Increasing content width of WordPress Twenty Seventeen
This will be a short post but hopefully helpful to some of you. It took me a while to get used to the new default theme in WordPress, Twenty Seventeen. I like it a lot now, with the striking visuals and large header images. There was just one problem for me: I think the content is too narrow for blog posts. It took a bit of searching but I’ve found a good way of increasing content width of WordPress Twenty Seventeen.
Continue reading “Increasing content width of WordPress Twenty Seventeen”
Certain factions within the US Congress and the FBI are insisting on the government requiring US technology companies to grant the government special access to devices and cryptographic measures. In essence, they are asking for US technology to be insecure by design.
Adding a backdoor for US government agencies is possible but there are serious implications for the future.
Continue reading “Stand Up for Strong Security”
When I named this blog “Random musings, rambling opinions”, I was serious. So I bring you all kinds of interesting (hopefully) posts, ranging from how to secure your computer, to things about atheism, dinosaurs and now smartphone battery myths. Hope this helps someone!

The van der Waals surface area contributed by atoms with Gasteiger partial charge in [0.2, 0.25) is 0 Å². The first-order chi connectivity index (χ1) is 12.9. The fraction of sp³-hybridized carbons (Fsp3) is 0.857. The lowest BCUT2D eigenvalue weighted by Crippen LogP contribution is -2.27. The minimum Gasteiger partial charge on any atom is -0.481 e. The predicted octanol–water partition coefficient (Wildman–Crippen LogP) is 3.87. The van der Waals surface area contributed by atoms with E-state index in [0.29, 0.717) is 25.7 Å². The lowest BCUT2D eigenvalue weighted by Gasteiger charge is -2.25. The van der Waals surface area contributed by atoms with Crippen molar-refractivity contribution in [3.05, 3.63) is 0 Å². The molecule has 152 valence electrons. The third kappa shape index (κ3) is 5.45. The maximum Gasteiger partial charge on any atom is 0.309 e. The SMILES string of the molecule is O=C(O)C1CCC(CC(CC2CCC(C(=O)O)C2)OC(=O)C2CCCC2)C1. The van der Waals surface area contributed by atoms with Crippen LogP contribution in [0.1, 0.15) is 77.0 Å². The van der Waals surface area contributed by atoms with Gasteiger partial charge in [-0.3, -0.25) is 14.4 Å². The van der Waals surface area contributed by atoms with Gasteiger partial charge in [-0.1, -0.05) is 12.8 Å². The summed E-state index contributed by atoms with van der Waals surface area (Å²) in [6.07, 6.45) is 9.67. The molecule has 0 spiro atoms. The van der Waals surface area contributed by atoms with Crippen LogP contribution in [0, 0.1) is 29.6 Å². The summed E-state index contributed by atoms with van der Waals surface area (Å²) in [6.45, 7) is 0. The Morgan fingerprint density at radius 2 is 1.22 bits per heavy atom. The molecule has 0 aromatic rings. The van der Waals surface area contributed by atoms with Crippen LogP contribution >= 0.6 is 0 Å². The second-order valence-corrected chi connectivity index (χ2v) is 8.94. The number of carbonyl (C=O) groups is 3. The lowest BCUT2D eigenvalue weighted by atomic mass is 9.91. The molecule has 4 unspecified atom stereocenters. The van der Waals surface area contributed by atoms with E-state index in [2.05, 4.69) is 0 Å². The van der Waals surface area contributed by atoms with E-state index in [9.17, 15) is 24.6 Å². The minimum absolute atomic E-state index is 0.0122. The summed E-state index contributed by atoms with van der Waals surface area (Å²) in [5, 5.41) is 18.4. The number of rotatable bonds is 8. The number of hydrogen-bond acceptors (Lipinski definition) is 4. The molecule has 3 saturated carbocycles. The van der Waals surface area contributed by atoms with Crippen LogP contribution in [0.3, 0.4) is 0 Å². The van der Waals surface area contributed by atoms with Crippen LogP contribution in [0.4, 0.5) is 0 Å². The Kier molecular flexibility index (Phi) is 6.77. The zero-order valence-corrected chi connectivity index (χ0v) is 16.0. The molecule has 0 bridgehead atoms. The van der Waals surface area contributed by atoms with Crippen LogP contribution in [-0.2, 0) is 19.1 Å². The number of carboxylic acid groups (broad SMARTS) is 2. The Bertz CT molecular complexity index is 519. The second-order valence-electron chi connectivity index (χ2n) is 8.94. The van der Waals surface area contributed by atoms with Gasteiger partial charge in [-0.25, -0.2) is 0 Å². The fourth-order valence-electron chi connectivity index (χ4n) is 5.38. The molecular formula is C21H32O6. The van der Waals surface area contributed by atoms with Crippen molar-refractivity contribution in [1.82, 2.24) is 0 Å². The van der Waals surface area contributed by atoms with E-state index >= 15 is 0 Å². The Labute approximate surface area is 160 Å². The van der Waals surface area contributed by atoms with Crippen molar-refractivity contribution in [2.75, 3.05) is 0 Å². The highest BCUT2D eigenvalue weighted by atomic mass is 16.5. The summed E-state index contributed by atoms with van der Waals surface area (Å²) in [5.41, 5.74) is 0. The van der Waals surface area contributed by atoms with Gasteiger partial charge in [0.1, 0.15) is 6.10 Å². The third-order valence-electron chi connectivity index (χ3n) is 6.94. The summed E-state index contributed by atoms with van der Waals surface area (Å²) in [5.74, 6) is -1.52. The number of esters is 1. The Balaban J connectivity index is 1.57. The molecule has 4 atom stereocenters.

Over just a few years, the batteries in our smartphones have changed a lot. That means those old tips to stretch out your battery life just aren’t as true as they once were, yet we still share them like they’re gospel. Before telling someone to disable Bluetooth or Wi-Fi, let’s shed some light on those old myths.
Source: Smartphone Battery Myths, Explained
Dutch digital rights defenders Bits of Freedom are calling for international opposition against the latest proposal from Ivo Opstelten, wanting to grant police the right to hack into suspects computers, even across borders. In an article on their blog, they outline the cybersecurity risks related to this proposal. I’m also hoping for a lot of international (and national) opposition against this strange and dangerous proposal.
In June 2011 Diginotar, a Dutch provider of SSL certificates, was hacked. The hack was probably carried out by hackers working for the government of the sovereign nation of Iran for the purpose of obtaining forged SSL certificates for a number of high level domains, such as Google and Yahoo, among others. With the help of those forged certificates, it was possible to snoop on encrypted communication of Iranian citizens by using them in a classic “man in the middle” attack. While the successful hack is significant in and of itself, it has far-reaching implications for the entire world. Continue reading “Impact of the Diginotar hack”